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Winnetka, Illinois
County: Cook
Township: New Trier
President: Jessica Tucker
ZIP code(s): 60093
Area code(s): 847 and 224
Population (2000): 12,419
Density: 3,242.7/mi² (1,252.0/km²)
Area: 3.9 mi² (10.2 km²)
Per capita income: $92,956
(median: $277,371 per household)
Home value: $1,397,240 (2008, Coldwell Banker)
(median: $1,532,440 (2008, Coldwell Banker))
White Black Hispanic Asian
96.29% 0.2% 1.3% 2.4%
Islander Native Other
0.0% 0.0% 0.3%
Winnetka Village Hall
Tower Road Beach in Winnetka
Christ Church in Winnetka

Winnetka is a village located approximately 14 miles (23 km) north of downtown Chicago in Cook County, Illinois.

Winnetka is located at 42°6′22″N 87°44′16″W / 42.10611°N 87.73778°W / 42.10611; -87.73778Coordinates: 42°6′22″N 87°44′16″W / 42.10611°N 87.73778°W / 42.10611; -87.73778 (42.106227, -87.73801).[2]. Winnetka is located 198m (650ft) above sea level and has a magnetic declination of 3° 10' W. According to the United States Census Bureau, the village has a total area of 3.9 square miles (10 km2), of which 3.8 sq mi (9.8 km2) is land and 0.1 sq mi (0.26 km2) (2.30%) is water.



The first houses were built in 1836. That year Erastus Patterson and his family arrived from Vermont and opened a tavern to service passengers on the Green Bay Trail post road. The village was first subdivided in 1854 by Charles Peck and Walter S. Gurnee, President of Chicago, Milwaukee & St. Paul Railroad. Winnetka's first school opened in 1856. The town was incorporated in 1869 with a population of 450.

The oldest surviving house in Winnetka is the Schmidt-Burnham House. It was relocated in the 2003 from its previous location on Tower Road to the Crow Island Woods.[3]

Winnetka’s neighborhoods include estates and homes designed by distinguished architects including George Washington Maher, Walter Burley Griffin, John S. Van Bergen, Howard Van Doren Shaw, and David Adler.

The Chicago and Milwaukee Railway was built in 1855 thru Winnetka, connecting its namesake cities, this eventually became the Chicago and North Western Transportation Company. In 1995 the C&NW was merged into the Union Pacific. Only Metra trains are operated on this track now, freight operations ended in the late 1980's.

The Chicago, North Shore and Milwaukee electric interurban was built thru Winnetka and the North Shore in the first decade of the 1900's and the line thru Winnetka was removed in 1955. This is now the Green Bay Trail bicycle path.

During the Great Depression both the C&NW and the C&NSM lines were rebuilt into a grade separated right of way mostly below street level to prevent crossing accidents.

The Crow Island School, designed by Eero Saarinen, was declared a National Historical Landmark in 1990. It was declared 12th among all buildings and the best architectural design of all schools. 10,000 people showed up for the opening in 1938.

Notable events

  • In 1965, Martin Luther King, Jr. spoke in Winnetka. A plaque dedicated to him is on the Village Green, a park in the town, where he spoke.[4]
  • Site of the Hubbard Woods Elementary School shooting by Laurie Dann
  • 1938 song named "Big Noise From Winnetka".
  • Winnetka was named number 4 on the list of America's 25 top-earning towns and "one of the best places to live" by CNN Money in 2009. [5]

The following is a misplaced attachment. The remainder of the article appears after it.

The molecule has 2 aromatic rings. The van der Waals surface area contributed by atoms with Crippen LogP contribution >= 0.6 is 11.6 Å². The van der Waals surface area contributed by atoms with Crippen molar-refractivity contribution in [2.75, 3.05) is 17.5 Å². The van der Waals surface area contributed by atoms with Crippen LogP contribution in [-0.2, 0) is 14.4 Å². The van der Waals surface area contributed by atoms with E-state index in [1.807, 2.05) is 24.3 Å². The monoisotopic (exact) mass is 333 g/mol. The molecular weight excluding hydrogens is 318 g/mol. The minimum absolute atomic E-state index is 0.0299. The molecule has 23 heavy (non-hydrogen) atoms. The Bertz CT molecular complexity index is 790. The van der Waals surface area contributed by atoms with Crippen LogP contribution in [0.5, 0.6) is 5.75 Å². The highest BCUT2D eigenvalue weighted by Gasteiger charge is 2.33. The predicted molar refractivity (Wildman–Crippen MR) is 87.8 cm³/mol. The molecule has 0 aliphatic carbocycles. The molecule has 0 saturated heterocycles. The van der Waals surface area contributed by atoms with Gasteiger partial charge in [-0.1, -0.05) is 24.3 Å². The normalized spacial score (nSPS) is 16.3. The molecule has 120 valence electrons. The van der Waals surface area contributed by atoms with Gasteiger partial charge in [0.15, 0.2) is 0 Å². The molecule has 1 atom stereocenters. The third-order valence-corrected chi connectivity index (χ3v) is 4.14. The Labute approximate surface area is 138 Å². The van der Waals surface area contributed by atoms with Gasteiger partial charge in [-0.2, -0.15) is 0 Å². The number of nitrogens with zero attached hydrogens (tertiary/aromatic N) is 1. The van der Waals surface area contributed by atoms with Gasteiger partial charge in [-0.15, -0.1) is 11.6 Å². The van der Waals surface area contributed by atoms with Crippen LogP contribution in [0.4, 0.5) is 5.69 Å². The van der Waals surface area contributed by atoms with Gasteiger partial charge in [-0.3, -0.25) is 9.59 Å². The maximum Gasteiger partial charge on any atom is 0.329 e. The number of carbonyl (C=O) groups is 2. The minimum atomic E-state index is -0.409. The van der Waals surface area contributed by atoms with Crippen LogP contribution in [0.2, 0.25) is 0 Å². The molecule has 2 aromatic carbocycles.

In film


The Winnetka Public Schools system (District 36) consists of three elementary schools and two middle schools.[6] Hubbard Woods, Crow Island, and Samuel Sewall Greeley Elementary Schools serve grades kindergarten through four. Students in fifth and sixth grades attend The Skokie School. Seventh and eighth graders attend Washburne School, named after educator Carleton Washburne. Winnetka's schools were modeled after Washburne's educational philosophy in an experiment called the Winnetka Plan. The town's schools continue to reflect his educational philosophy.

Winnetka is in New Trier Township, and public school students who reside in Winnetka attend New Trier High School for grades 9 through 12.

Private schools

Notable residents


As of the census[7] of 2000, there were 12,419 people, 4,162 households, and 3,433 families residing in the village. The population density was 3,242.7 people per square mile (1,252.0/km2). There were 4,310 housing units at an average density of 1,125.4/sq mi (434.5/km2). The racial makeup of the village was 96.29% White, 0.25% Hispanic or Latino of any race.

There were 4,162 households out of which 47.2% had children under the age of 18, and 7.8% had someone living alone who was 65 years of age or older. The average household size was 2.98 and the average family size was 3.35.

In the village the population was spread out with 34.6% under the age of 18, 3.4% from 18 to 24, 21.5% from 25 to 44, 27.6% from 45 to 64, and 13.0% who were 65 years of age or older. The median age was 40 years. For every 100 females there were 94.1 males. For every 100 females age 18 and over, there were 88.6 males.

The average income for a household in the village was $277,371 and the median income for a family was $200,000+. [8] In 2007, Winnetka was ranked by CNN Money as having the 4th highest median household income in the country.[9] The 2008 CNN Money Top 25 Highest Earning Towns rankings failed to mention Winnetka due to an increase in the minimum population requirements.


External links


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